Saturday, November 10, 2012


Hello and welcome to this week's article! This time we're goint to talk about Radius!
When we use the radius term, talking about guitar or bass, we're not referring to the radioactive chemical, but to how curve or flat the fretboard and the frets are.
Different roundnesses provide different playing feels, and some are better suited to particular styles than others are, but as a general rule, the flatter the radius is, the easier will be to go fast, and shred.

When we see the radius mentioned on a guitar or bass spec sheet, it is usually expressed in inches (ranging from 7.25" to 18", but there are even more extreme versions) and the higher this value gets, the flatter the fretboard will be.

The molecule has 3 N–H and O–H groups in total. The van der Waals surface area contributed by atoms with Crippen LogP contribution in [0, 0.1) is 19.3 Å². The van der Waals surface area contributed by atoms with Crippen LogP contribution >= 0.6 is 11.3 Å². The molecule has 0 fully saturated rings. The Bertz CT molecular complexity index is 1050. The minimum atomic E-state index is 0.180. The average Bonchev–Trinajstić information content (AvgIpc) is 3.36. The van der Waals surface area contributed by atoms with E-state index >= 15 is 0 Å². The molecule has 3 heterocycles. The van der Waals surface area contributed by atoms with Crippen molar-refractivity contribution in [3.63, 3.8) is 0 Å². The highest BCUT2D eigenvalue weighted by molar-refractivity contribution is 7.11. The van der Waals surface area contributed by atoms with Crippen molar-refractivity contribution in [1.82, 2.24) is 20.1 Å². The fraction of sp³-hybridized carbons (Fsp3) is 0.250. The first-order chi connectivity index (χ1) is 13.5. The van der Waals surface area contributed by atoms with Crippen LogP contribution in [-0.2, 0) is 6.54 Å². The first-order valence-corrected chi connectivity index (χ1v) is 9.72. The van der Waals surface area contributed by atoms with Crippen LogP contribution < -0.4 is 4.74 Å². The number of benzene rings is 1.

The idea behind a more curvy or flat neck is based on the type of music we need to play: a curved radius (e.g. 7,25" or 9,5") will be more suited for playing chords, since the fretboard will "accept" more easily the shape of our hand, especially when doing Barre Chords, while flatter radiuses (e.g. 15,75" or 18") will let us do easier bendings, and advanced techniques as string skipping or sweep picking.

The ideal middle ground has been introduced by Gibson and is the radius of 12", which is still the most common today (on Bass instead is often used a radius of 10"), but throught the years some manufacturer (such as the same Gibson, or Charvel and Jackson) has introduced also a compound radius that starts from 10" on the nut area (to be more "chord friendly") and progressively becomes flatter, to 16" on the other end of the neck, to let solos to have more sustain (in facts the rounder the neck, the farther the "external" strings will be from the fretboard). 

Hope this was helpful!

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